In the years since the first photo was taken, the land behind the monument has been developed, as seen in the 2015 view.  To the left is the former Wilbraham Post Office building, and directly behind the monument is the Wilbraham Public Library.  To the right, just outside of the view of the photo, is a commercial development.

Soldiers’ Plot, Springfield, Mass

The Soldiers’ Plot in Springfield Cemetery, around 1900-1910. Image courtesy of the Library of Congress, Detroit Publishing Company Collection.


The scene in 2015:


Springfield Cemetery was established in the 1840s as a beautifully-landscaped city cemetery in the middle of the city.  Within a few decades, it would become the final resting place for a number of men from Springfield who were killed in the Civil War.  A total of 167 were killed or missing in the war, with more lost to disease than to combat deaths.  Many of those men are buried here in the Soldiers’ Plot, not far from the entrance to the cemetery.  The plot includes the headstones at the bottom and top of the slope, with a statue at the top.  The statue was dedicated in 1877 using funds from the Soldier’s Rest Association.  The organization had been established during the war to care for returning veterans, and they used leftover funds to commission the statue.

Today, the headstones and statue are still there, although they are no longer decorated with flags and wreaths, and the landscaping isn’t as perfectly manicured as it was a century ago – the headstones on the lower section seem to almost blend in with the slope.  Of course, in the first photo the Civil War was still in the memory of many people, with many still alive who had either served in or lost loved ones in the war, so it is understandable that the plot would have been better cared for back then.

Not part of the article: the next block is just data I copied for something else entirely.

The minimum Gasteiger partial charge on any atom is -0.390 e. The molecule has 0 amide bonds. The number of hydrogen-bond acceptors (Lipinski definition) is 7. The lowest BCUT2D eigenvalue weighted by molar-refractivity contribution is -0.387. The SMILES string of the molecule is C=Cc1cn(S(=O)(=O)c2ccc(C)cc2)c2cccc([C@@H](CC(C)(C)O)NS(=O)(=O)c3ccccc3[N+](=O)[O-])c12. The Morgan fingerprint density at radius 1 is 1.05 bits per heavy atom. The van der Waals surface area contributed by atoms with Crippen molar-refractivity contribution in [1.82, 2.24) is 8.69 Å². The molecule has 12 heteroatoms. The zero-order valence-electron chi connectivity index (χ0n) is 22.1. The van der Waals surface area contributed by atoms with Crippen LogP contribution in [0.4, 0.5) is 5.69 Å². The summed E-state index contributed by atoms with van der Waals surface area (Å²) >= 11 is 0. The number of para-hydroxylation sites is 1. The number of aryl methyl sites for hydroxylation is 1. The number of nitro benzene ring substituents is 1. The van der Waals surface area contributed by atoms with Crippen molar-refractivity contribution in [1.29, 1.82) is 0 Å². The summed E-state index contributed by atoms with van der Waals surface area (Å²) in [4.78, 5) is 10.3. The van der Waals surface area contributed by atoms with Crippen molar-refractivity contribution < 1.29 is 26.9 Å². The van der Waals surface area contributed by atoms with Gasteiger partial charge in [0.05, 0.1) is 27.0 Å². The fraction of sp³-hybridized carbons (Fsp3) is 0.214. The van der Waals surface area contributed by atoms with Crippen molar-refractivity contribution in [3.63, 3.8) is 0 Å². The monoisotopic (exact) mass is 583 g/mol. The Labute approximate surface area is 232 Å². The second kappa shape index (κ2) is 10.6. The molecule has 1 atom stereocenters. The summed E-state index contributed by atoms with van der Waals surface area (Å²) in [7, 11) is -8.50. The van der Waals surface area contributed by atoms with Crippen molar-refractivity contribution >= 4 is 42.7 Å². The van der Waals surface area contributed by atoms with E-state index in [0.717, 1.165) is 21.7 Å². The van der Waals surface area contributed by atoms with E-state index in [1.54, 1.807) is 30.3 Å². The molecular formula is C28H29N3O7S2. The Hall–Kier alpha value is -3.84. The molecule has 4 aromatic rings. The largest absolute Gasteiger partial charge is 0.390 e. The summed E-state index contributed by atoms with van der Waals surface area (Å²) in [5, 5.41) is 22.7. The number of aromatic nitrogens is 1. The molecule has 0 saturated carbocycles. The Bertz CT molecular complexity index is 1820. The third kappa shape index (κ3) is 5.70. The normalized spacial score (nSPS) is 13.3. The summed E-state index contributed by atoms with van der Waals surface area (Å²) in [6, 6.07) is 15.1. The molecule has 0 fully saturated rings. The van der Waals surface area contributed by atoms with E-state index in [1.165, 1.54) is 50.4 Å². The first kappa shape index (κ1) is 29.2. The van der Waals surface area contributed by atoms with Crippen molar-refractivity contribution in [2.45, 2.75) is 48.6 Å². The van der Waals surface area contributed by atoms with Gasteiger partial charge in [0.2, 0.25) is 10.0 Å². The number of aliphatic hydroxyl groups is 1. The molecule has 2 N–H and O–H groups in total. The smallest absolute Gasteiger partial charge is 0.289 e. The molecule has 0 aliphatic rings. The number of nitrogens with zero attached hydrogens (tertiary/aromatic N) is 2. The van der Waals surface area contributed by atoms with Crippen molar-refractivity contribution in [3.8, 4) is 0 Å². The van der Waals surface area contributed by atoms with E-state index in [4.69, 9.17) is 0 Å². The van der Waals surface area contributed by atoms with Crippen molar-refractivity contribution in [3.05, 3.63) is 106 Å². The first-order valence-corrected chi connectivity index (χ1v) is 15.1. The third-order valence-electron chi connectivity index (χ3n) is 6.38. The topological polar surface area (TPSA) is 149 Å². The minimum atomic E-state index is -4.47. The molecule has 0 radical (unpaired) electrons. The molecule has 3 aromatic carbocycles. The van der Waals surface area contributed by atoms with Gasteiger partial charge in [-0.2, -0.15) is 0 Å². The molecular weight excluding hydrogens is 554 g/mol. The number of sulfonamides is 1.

Washington Monument, Washington DC

The Washington Monument, around 1860. Image courtesy of the Library of Congress, Brady-Handy Collection.


The monument in 2012:


Ever notice how the bottom third of the Washington Monument is a few shades lighter than the upper part?  The top photo shows why. Taken by noted Civil War photographer Mathew Brady, it shows the monument during the long stoppage in construction.  The construction started in 1848, and made it about 150 feet up by 1854, when work was halted, at first due to fundraising issues and later because of the Civil War.  Construction resumed in 1877, and was completed in 1884, at the height of 555 feet.  It was topped off with a 100-ounce aluminum apex.  At the time, aluminum was a precious metal, and it also served as a lightning rod.

Drewry’s Bluff, Chesterfield County, Virginia

The view looking down the James River from Drewry’s Bluff, in 1865. Image courtesy of the Library of Congress, Civil War Collection.


The same view in 2012:


When the top photo was published on a stereo card in 1865, the caption was “One reason why we did not go to Richmond.”  Indeed, this gun was perhaps the reason why Richmond wasn’t taken until the very end of the Civil War.  As seen in the photos, the gun overlooks a long, downstream section of the James River.  Built as part of Fort Darling, it was located downstream of Richmond, so any attacking Union naval force had to contend with this and two other guns at the fort in order to reach the capital.  An attempt was made in 1862, and five navy ships, including the famed USS Monitor, headed upstream.  At Drewry’s Bluff, the wooden ships were unable to advance, so the ironclad Monitor did.  However, the Monitor’s guns didn’t elevate enough to reach the top of the 90-foot cliff, so the Union forces had to retreat.  Another attempt was made in 1864 to capture the fort, but this too failed, and the fort remained in Confederate hands up until the final days of the war.

Today, the site of the fort is preserved by the National Park Service, and the cannon in the 2012 photo is an original cannon, although not necessarily the same one in the 1865 photo.  The carriage beneath the cannon, however, is a modern reproduction.